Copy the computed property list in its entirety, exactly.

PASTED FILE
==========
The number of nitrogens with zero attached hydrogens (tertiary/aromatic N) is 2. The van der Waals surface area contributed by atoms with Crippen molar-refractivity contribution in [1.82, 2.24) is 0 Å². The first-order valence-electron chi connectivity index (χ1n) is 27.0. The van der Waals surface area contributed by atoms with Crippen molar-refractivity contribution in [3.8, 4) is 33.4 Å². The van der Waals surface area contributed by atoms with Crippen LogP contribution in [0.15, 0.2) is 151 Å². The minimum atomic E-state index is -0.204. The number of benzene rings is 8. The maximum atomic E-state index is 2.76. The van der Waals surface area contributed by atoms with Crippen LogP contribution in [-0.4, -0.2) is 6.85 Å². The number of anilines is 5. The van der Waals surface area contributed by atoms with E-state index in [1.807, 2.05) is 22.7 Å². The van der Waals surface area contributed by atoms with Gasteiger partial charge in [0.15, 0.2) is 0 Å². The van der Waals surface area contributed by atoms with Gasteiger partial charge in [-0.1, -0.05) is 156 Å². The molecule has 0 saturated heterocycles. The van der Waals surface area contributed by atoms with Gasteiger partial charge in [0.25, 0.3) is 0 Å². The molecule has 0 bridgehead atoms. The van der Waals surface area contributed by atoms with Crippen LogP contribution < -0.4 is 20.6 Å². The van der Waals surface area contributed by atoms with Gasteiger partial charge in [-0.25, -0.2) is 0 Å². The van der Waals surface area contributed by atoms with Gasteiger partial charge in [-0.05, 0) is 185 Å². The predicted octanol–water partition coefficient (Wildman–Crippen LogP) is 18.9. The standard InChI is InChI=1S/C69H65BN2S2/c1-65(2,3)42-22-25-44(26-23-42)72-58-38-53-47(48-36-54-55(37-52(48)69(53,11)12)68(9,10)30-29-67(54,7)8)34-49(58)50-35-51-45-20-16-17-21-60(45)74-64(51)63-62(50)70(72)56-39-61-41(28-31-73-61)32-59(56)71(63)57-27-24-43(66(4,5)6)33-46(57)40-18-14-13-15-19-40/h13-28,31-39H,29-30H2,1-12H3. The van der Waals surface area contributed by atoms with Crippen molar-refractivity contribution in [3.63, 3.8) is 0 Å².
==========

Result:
The number of nitrogens with zero attached hydrogens (tertiary/aromatic N) is 2. The van der Waals surface area contributed by atoms with Crippen molar-refractivity contribution in [1.82, 2.24) is 0 Å². The first-order valence-electron chi connectivity index (χ1n) is 27.0. The van der Waals surface area contributed by atoms with Crippen molar-refractivity contribution in [3.8, 4) is 33.4 Å². The van der Waals surface area contributed by atoms with Crippen LogP contribution in [0.15, 0.2) is 151 Å². The minimum atomic E-state index is -0.204. The number of benzene rings is 8. The maximum atomic E-state index is 2.76. The van der Waals surface area contributed by atoms with Crippen LogP contribution in [-0.4, -0.2) is 6.85 Å². The number of anilines is 5. The van der Waals surface area contributed by atoms with E-state index in [1.807, 2.05) is 22.7 Å². The van der Waals surface area contributed by atoms with Gasteiger partial charge in [0.15, 0.2) is 0 Å². The van der Waals surface area contributed by atoms with Gasteiger partial charge in [-0.1, -0.05) is 156 Å². The molecule has 0 saturated heterocycles. The van der Waals surface area contributed by atoms with Gasteiger partial charge in [0.25, 0.3) is 0 Å². The molecule has 0 bridgehead atoms. The van der Waals surface area contributed by atoms with Crippen LogP contribution < -0.4 is 20.6 Å². The van der Waals surface area contributed by atoms with Gasteiger partial charge in [-0.25, -0.2) is 0 Å². The van der Waals surface area contributed by atoms with Gasteiger partial charge in [-0.05, 0) is 185 Å². The predicted octanol–water partition coefficient (Wildman–Crippen LogP) is 18.9. The standard InChI is InChI=1S/C69H65BN2S2/c1-65(2,3)42-22-25-44(26-23-42)72-58-38-53-47(48-36-54-55(37-52(48)69(53,11)12)68(9,10)30-29-67(54,7)8)34-49(58)50-35-51-45-20-16-17-21-60(45)74-64(51)63-62(50)70(72)56-39-61-41(28-31-73-61)32-59(56)71(63)57-27-24-43(66(4,5)6)33-46(57)40-18-14-13-15-19-40/h13-28,31-39H,29-30H2,1-12H3. The van der Waals surface area contributed by atoms with Crippen molar-refractivity contribution in [3.63, 3.8) is 0 Å².